The East faces the Chinese seas and is very seafood heavy. The dishes are fresh and tend to be on the sweet side with sides of different pickled vegetables. If you go to Shanghai, you must try this local noodle soup!

In China fruits and vegetables are usually sold according to season. I always loved that about living in China. You learn to appreciate the seasons and look forward to mango season, peach season, persimmon season.. When easing seasonally, everything just tastes that much sweeter and fresher.

Don’t be afraid to try new foods!


When going to China there is an obvious language barrier. English is slowly becoming more and more common among the younger generation in the cities. However, many Chinese cannot speak it. By keeping a business card from your hotel to show taxi drivers, you might make things a lot easier for yourself. Learning a few simple phrases and numbers can get you far and will be very helpful especially when shopping.



To avoid an upset stomach, only drink bottled water and boiled tea! Also, be wary when trying street food – you may encounter bad quality cooking oils or old ingredients.

Take your precautions if you have a sensitive stomach. You might want to bring Imodium with you, as your stomach may not always agree with all of your food choices.


The Chinese government are still censoring both the media, certain websites and social media platforms. Sites like Facebook, Google, Instagram and Twitter are all blocked, and you will not be able to access them without a VPN. If this is a big issue for you, make sure to get a VPN on your phone and computer before entering China.



China is a huge country with many very different traditions and customs. Every region is different; different dialect, different cuisines, different lifestyles and I could go on.

As I’m sure you’re already aware off, China is facing issues with pollutions. This is especially apparent in the bigger cities. Some people choose to wear masks to protect their lungs.

In China it is very common to use squat toilets. Some places offer both squat toilets and Western toilets. When out in public, I actually came to prefer the squat toilets. Less contact = fewer worries, if you know what I mean. Public toilets rarely provide toilet paper, so make it a habit to carry some around with you along with hand sanitizer.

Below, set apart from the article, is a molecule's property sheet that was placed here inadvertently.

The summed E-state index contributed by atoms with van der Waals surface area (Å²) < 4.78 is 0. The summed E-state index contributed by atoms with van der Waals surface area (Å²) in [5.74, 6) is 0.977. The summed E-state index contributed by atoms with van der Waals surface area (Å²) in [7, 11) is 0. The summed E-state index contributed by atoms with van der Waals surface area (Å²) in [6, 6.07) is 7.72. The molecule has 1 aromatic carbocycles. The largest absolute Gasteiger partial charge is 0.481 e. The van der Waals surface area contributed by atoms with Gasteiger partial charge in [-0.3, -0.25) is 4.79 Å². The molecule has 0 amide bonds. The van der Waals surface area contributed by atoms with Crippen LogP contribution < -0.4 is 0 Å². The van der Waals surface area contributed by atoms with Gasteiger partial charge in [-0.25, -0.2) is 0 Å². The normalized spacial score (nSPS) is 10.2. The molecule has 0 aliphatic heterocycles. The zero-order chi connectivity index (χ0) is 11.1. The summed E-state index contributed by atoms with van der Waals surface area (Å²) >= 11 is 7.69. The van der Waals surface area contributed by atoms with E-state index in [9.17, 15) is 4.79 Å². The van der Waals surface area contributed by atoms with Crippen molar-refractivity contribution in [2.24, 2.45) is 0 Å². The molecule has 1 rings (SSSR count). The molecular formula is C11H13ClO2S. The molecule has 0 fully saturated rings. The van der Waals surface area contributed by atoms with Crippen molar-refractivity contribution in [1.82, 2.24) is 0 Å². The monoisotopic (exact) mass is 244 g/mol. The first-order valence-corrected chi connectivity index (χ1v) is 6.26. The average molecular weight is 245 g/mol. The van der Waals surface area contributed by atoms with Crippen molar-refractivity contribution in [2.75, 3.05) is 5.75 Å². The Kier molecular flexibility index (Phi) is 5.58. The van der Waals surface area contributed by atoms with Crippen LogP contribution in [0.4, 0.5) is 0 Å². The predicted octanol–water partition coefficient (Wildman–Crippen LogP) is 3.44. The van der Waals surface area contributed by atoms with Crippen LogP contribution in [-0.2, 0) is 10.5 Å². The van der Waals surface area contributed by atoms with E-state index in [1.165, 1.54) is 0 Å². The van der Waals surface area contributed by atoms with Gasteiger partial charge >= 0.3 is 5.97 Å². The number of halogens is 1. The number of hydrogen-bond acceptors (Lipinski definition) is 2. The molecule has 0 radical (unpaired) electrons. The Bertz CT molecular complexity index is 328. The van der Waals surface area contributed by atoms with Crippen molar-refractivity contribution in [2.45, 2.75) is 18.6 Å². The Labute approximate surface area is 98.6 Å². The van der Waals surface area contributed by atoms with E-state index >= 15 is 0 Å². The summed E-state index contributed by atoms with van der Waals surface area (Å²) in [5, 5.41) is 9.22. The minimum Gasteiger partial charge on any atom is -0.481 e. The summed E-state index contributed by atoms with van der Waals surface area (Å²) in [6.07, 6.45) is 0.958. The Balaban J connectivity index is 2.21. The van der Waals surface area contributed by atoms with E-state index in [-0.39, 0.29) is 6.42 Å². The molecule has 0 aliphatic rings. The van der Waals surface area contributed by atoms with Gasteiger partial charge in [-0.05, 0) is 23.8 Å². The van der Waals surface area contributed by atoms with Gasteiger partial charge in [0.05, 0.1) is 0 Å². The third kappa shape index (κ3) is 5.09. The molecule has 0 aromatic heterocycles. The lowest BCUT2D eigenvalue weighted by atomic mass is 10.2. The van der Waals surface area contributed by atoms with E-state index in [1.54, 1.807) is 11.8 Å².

When it comes to street vendors and shopping at markets, it is perfectly acceptable to negotiate prices. As a rule of thumb, they will never sell anything to you if you have completely undershot the price. Have fun with the seller while bargaining – it’s always easier to come to an agreement if you’re on good terms.

Remember to be kind and respect that it is a different culture – a smile can take you a long way!



As with any big city around the world, there’s a chance of being pickpocketed. Travel smart, and obviously keep your bag close to you when you’re in crowded places such as tourist attractions and public transportation.

That being said, China is an incredibly safe place to be and to travel through. As a woman, I have never felt unsafe or harassed. The worst that may happen to you is that street vendors see an opportunity to over-charge you for items.

As always, be a smart traveler!


Once you venture out of the larger cities, like Shanghai and Beijing, be aware that locals are not used to seeing Westerners. You may find that people stare at you and even request to have their photo taken together with you. Just smile, it’s part of the experience! Most locals in China are very curious and mean no harm.


Now, have an amazing trip!